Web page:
In this post we’ll show you 6 common ingredients that can serve as substitutes for a whole egg in baked goods. Whether you are missing real eggs, have an egg allergy, are making a vegan recipe, or have another dietary restriction, having an egg replacement option for when a recipe calls for an egg is crucial for keeping the kitchen stress free.
What do eggs do?
Baked goods consist of 2 main characteristics - strength and tenderness. Eggs and flour provide the strength while sugar and fat provide the tenderness. Eggs become solid when heated (like cooking eggs for breakfast) and expand when beaten, this change in property is what creates strength, acts as a leavening agent, and is the binding agent in baked goods. The eggs become the mortar that is used to bind ingredients together and the flour is brick. So, in order to replicate this effect without eggs, it is best to reach for ingredients that also harden when heated or for thicker substitutions that can act as the strength without being heated. You likely already have one of these different egg substitutes on hand!
Six Egg Substitutes for Baked Goods:
The six egg substitutes for baked goods that we’ll review are: Greek yogurt, bananas, flax seeds, apple sauce, vinegar and baking soda, and avocado. For this demonstration, we used each of the following six egg substitutions to make muffins. However, these substitutes also work for cake mixes, pancakes, chocolate chip cookies, and more! We then compared each substitute muffin to the muffin made with eggs.
Substitution 1: Greek Yogurt
¼ cup Greek Yogurt = 1 Large Egg
Greek yogurt makes a good substitute for an egg when used in baked goods that require a lot of moisture. Examples would be pancakes, quick breads, muffins, and cakes. Really, Greek yogurt can be used in nearly any baked item, but it is exceptionally good in chocolate vegan cake because it retains moisture that cocoa powder typically draws out. Be sure to use plain yogurt, as opposed to a flavored one. This was one of our favorite egg replacements.
Substitution 2: Banana
1 Ripe Banana = 1 Large Egg
Did you know you can make banana bread without eggs and that banana can be a substitute for eggs? Well, now you do! Bananas have a strong, distinct flavor so this would be the best egg substitute in recipes that lend themselves well to that banana flavor. This would be flavors like chocolate, nuts, cinnamon, vanilla, peanut butter, etc. This was our favorite substitute in our muffin recipe due to flavor so it would make a great substitute for anyone who loves bananas, plus this one is a vegan egg substitute. Ripe bananas work better than green bananas. If you need to ripen your bananas quickly try putting them in a paper bag the day before you use them!
Substitution 3: Flax Seeds (or chia seeds)
1 tablespoon ground Flaxseeds + 3 tablespoons water = 1 Large Egg
You can use flaxseeds and chia seeds to make great egg substitutes for any baked goods. Mix the tablespoon ground flax seed with the 3 tablespoon water and let sit for 5 minutes to thicken before using. The flax eggs (or chia eggs) will produce a speckled look, but I like to use chia seeds to mimic poppy seeds in lemon poppy seed muffins or bread. This is probably the most common substitute in vegan baking and for those on a vegan diet.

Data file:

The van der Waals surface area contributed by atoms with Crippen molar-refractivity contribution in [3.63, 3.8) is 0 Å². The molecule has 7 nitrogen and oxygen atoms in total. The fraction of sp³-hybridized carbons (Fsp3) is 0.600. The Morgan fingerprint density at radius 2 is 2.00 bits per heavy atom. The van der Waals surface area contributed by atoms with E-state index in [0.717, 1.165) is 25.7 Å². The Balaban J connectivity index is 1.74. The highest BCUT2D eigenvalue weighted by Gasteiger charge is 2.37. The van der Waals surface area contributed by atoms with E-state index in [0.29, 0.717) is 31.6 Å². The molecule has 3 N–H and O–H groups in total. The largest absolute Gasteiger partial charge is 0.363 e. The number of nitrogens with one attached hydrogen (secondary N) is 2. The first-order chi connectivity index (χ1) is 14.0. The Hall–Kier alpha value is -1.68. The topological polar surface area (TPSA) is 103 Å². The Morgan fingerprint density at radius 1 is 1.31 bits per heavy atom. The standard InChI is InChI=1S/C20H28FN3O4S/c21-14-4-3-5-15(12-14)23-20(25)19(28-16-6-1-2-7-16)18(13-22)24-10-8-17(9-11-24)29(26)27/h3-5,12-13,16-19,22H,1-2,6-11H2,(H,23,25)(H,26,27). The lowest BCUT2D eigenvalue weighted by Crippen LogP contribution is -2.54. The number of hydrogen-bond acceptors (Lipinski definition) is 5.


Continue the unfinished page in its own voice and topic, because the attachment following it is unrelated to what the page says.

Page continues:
Substitution 4: Apple Sauce
¼ cup of Applesauce (unsweetened) = 1 Large Egg
You can use applesauce in place of an egg in many baked goods. It is a good egg substitute due to its mild flavor and is another one of the common egg substitutes. Pumpkin puree or sweet potato puree could also be used in place of applesauce but may not be a good option for certain baked goods since these have a stronger flavor than applesauce.
Substitution 5: Vinegar and Baking Soda
1 tablespoon of Vinegar + 1 teaspoon Baking Soda = 1 Large Egg
Vinegar and baking soda can be used in place of an egg in cakes, muffins, or pancakes. This is not a great egg substitute for cookies. It can dry out the baked goods, so an additional 1-3 tablespoons of wet ingredients would help offset that. Mix the vinegar and baking soda in a jar first to start the reaction, then add to your baked good mixture. This substitution is somewhat strange because it is not thick and does not harden when cooked, so how does it work? The reaction between baking soda and vinegar creates numerous bubbles that fill with flour. When the baking soda mixture is cooked, it will continue to rise but once it is done reacting, it ends up setting in place wherever it ends up. Try to use rice vinegar or white vinegar as apple cider vinegar tends to have a stronger flavor. Baking powder should not be used because it is a mix of cream of tartar, corn starch, and baking soda, not just baking soda.
Substitution 6: Avocado
¼ cup avocado = 1 Egg
Mashed avocado can replace an egg in any baked goods. This was our other favorite replacement. The avocado should be well blended or mashed to ensure a smooth texture but in our testing we rough mashed them and had no problems with baking. The avocado will give your baked goods a green hue but maintains a neutral flavor.
There are so many egg substitutes and even more within the store. There are even some commercial egg replacers, like Just Egg for a vegan option. We hope that these substitutions are helpful and help keep things stress free and joyous in the kitchen!